After rocking Kitsap for more than 20 years, Mos Generator is heading back to its roots with upcoming performances.
The band's original lineup is playing its debut album at upcoming shows in Bremerton and Port Angeles.
The band’s vocalist and guitarist, Tony Reed, is the remaining member from the original three-piece lineup. The two other founding members, drummer Shawn Johnson and bassist Scooter Haslip, will be joining him for the upcoming shows.
The band formed in Port Orchard in 2000, inspired by hard rock bands like Black Sabbath and Led Zeppelin. Reed said the lineup changed in 2015 to facilitate a more active touring schedule. But he’s remained close friends with Johnson and Haslip, who he originally played with in a band called Twelve Thirty Dreamtime in the ‘90s.
“Sometimes we get back together and we do reunion shows” of Twelve Thirty Dreamtime, he said. “We haven’t totally dropped off of each other’s musical radar together. We still like to play music together.”
Having played together since they were teenagers, it comes naturally, he said.
“Over the years we could really read each other as musicians,” he said. “You know each other so well you can really do just about anything without thinking about it.”
Having been a part of it as long as he has, Reed said there’s something special about the music community in Kitsap.
“I’ve … had a recording studio in Kitsap since 1994,” he said. “I’ve recorded hundreds and hundreds of bands from around here. And I’ve always felt that the Kitsap music scene was unique and special — lots of great talent.”
It’s difficult to pin down exactly what makes the Kitsap music scene stand out, however, he added.
“It seems like this community is unique with the amount of talent and songwriters and of musicians,” he said. “And that’s been a mystery trying to figure out why this is happening. … It seems to be pretty tragically underrated, this area. … But I really don’t know what the key ingredient is to the weirdness of the musicians around here, because I’ve been around other small towns and I really don’t see this kind of thing happening regularly."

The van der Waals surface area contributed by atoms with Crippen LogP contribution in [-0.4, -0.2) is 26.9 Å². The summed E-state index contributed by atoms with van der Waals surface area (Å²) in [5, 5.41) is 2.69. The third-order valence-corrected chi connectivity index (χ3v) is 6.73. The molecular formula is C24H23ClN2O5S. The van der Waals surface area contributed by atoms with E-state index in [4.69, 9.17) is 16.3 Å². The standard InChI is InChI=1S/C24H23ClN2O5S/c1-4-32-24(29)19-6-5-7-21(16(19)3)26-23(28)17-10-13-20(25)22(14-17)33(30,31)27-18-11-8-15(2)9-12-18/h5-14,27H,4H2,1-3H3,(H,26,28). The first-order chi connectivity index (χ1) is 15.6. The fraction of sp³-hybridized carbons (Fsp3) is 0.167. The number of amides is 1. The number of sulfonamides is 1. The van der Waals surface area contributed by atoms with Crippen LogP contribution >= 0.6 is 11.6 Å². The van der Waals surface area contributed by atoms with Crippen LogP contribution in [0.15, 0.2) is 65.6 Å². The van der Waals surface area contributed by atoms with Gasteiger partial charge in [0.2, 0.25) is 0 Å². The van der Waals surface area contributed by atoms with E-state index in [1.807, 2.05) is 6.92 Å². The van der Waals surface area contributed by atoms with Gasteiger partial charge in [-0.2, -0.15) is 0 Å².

For Reed, COVID-19 didn’t have as big of an impact as it did on some musicians. The current Mos Generator lineup typically only plays in preparation for a tour, he said, and his studio work is largely done remotely anyway. “I didn’t lose clientele; people were still making records remotely, and they were sending me their stuff. So really it just didn’t change much for me.”
The glaring exception was not being able to play live shows. “Every musician wants to get out there and play their stuff,” Reed said. “But it was a nice break, because we had been working so much and it was time to maybe take a break. So I wrote some weird material during that time, which was cool. Because I had time to do it, to explore all that stuff.”
As the music industry has changed and streaming has become dominant, Reed said he's happy just to have people listen, even if the money isn't pouring in from notoriously stingy streaming royalties.
"I look at it as if someone’s willing to take the time to listen to some music I’ve got up on Spotify or whatever, I’m totally into that," he said. "People get pretty bummed about how much money you make off Spotify, but that doesn’t bother me. I would rather that people were paying attention to what I was doing or at least following it a little bit."
Even so, Reed said he's been able to make a comfortable living through his music. "Nothing great, but [I make] a steady income from making music," he said. "And if you live the right way, you can live just fine."
Reed said he does get frustrated by the shortened attention spans of the internet age, however.
"There’s so much shoved down your throat all the time, nobody’s attention span is long enough to even finish listening to a complete record when it comes out," he said. "So many records get overlooked because they’re just getting shoved through so quick. When I was a kid you’d just be waiting for months for a certain record to come out. There’d only be a few records a year you’d even want to listen to."
Reed said he's looking forward to the band's upcoming shows and seeing old friends.
"We're looking forward to having a really good time this weekend," he said. "We hope that our friends and fans from around the area will come out with us. Because it's been awhile since the three of us have played around here and it's also been awhile since everybody got to get together."
Catch Mos Generator's original lineup playing the band's debut album in its entirety at upcoming shows:
8 p.m., April 16 at the Manette Saloon in Bremerton. Cost is $10, 21+.
7 p.m., April 23 at Little Devil's Lunchbox in Port Angeles. Cost is $10, all ages.